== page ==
ANALYSIS - G7 No Longer Fits Global Realities, Ad Hoc Expanded Meetings Unlikely To Help

MOSCOW (Pakistan Point News / Sputnik - 03rd June, 2020) The Group of Seven (G7) no longer fits global realities, while US President Donald Trump's attempts to expand the upcoming meeting to include Russia, India, Australia and South Korea would not help as these are random and ad hoc invitations, experts told Sputnik.

On Saturday, Trump said that the United States is postponing the G7 summit, originally planned for June, until September and plans to invite the leaders of the four nations in a bid to refresh "this very outdated group of countries." According to the US president, he does not feel that the G7 "properly represents what's going on in the world." White House spokeswoman Alyssa Farah said that Washington would bring the club together to talk about how to deal with China.

In a call with Russian President Vladimir Putin on Monday, Trump shared his plans to hold the G7 meeting in an expanded format.


"This format has been in place since the 1970s and no longer reflects current global realities, but I don't think this particular expansion captures what is needed. Why no Latin American country? Australia is seen as a reliable US ally," Wyn Grant, a professor of international politics at Warwick University, told Sputnik.

Karen J. Alter, a professor of political science and law at Northwestern University in Illinois, is also surprised by Trump's choice of the invitees.

"I read the entire goal as being to include Russia. Australia and S. Korea are randomly included, for no clear reason. Why these two countries? It makes no real sense. In the US, we are used to Trump throwing in distractions. Listing these 2 other countries is a distraction," Alter told Sputnik.

The expert went on to say that if the objective were to ensure wider representation, there are other groupings, and if there were a genuine desire to discuss coronavirus, the global community has a specialized UN agency.

"There are other groupings G20 for example. If this issue is the pandemic, the WHO is the right convening unit, or the countries in a position to supply a vaccine. If the issue is the global economy, then the G7 is where the major central banks are," she said.

David A. Welch, a professor of political science at Canada's University of Waterloo, believes that Australia and South Korea are right candidates to be invited to the meeting, unlike Russia.

"In the past, it has often been valuable to have leaders of a handful of states to attend G7 summits as observers. Some are worthy of being invited, and some are not. From Trump's proposed list, I would say that Australia and South Korea would be worth inviting. There is absolutely no way that Russia should be invited to a G7 summit in view of its illegal seizure of Crimea in violation of international law, established norms ... Russia's ongoing interference in Ukraine's internal affairs in the Donbass region is a further fully sufficient reason to exclude it," Welch, who is also a Centre for International Governance senior fellow and the chair of global security at the Balsillie school of International Affairs, told Sputnik.

Russia was a part of the G8 format that had been in place from 1998-2014. The club was reduced to the G7 over Ukraine and Crimea, with the West accusing Moscow of annexing the peninsula and interfering in the neighbor nation's internal affairs, something Russia has denied. Moscow has repeatedly said that it is seeking no reinstatement in the format, seeing G20 and other formats as more representative platforms to address global issues.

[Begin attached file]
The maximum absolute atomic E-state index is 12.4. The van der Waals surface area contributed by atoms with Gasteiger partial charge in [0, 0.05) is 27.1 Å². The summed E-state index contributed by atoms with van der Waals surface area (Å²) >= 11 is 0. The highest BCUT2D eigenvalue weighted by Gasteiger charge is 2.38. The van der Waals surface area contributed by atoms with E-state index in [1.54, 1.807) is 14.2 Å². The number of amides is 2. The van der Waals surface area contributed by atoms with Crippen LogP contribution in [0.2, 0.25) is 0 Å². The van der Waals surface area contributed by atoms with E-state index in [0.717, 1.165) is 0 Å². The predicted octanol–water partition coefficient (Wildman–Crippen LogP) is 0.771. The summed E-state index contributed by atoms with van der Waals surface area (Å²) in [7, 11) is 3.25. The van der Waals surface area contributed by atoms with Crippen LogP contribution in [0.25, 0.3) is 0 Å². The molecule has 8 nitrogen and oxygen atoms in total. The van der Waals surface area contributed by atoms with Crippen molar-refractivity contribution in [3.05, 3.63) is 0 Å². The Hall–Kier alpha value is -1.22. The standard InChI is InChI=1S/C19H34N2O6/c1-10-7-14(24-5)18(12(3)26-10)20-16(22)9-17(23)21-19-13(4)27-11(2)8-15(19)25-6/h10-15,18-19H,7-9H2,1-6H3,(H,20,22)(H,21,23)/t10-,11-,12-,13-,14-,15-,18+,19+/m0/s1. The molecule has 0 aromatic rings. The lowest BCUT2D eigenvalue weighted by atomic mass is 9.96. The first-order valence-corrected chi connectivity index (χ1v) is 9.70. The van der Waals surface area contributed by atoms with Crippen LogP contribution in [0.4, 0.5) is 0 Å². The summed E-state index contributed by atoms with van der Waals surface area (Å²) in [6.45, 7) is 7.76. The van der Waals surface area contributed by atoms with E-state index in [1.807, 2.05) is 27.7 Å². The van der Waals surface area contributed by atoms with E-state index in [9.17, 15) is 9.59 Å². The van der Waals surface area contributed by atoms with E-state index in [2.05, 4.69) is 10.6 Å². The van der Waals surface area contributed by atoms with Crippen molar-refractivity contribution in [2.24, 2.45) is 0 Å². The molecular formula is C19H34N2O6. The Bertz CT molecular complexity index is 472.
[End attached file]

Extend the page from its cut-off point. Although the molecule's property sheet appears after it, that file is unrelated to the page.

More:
According to the expert, he "would not favour any permanent membership expansion of the G7, merely ad hoc invitations to a small number of leaders to observe."

"Trump can, of course, invite Putin if and when the United States hosts a G7 summit, but other G7 leaders would almost certainly boycott. And rightly so," Welch argued.

Professor Grant of Warwick University similarly drew attention to the opposition of Canada and the UK to any idea of reinstating Russia.

"Canada has expressed particularly strong views. Relations between the UK and Russia have been difficult for some time and this response is predictable. There has been very little attention paid to the response in the UK," Grant said.

On Monday, Canadian Prime Minister Justin Trudeau stated that Russia should "remain out" of G7 over its "continued disrespect and flaunting of international rules and norms." Trudeau added that unlike G20, which includes Russia, the G7 "has always been a place for frank conversations with allies and friends who share so much." He said that it was something Ottawa is "hoping to continue to see."

The same day, the Downing Street said that it would not support Russia's readmittance either. The British prime minister's office at the same noted that it is "customary for the country that holds the G7 presidency to invite other leaders to participate as guests in the summit."

Along with Russia, another important country that remains out of the club is China, whose relations with the US soured after the Trump administration accused it of trying to cover up the coronavirus outbreak at the initial stage and threatened sanctions over proposed security legislation for Hong Kong.

"There are very clear and rising tensions between the US and China. There are also strong demands within the Conservative Party in Britain for a less close relationship with China. An expanded format without China is of limited value. Clearly all this is influenced by the US presidential election," Grant said.

The Chinese Foreign Ministry on Tuesday notably slammed Trump's initiative to discuss Beijing at the summit, saying that "seeking a clique targeting China is not a popular move, and it doesn't serve the interests of countries concerned."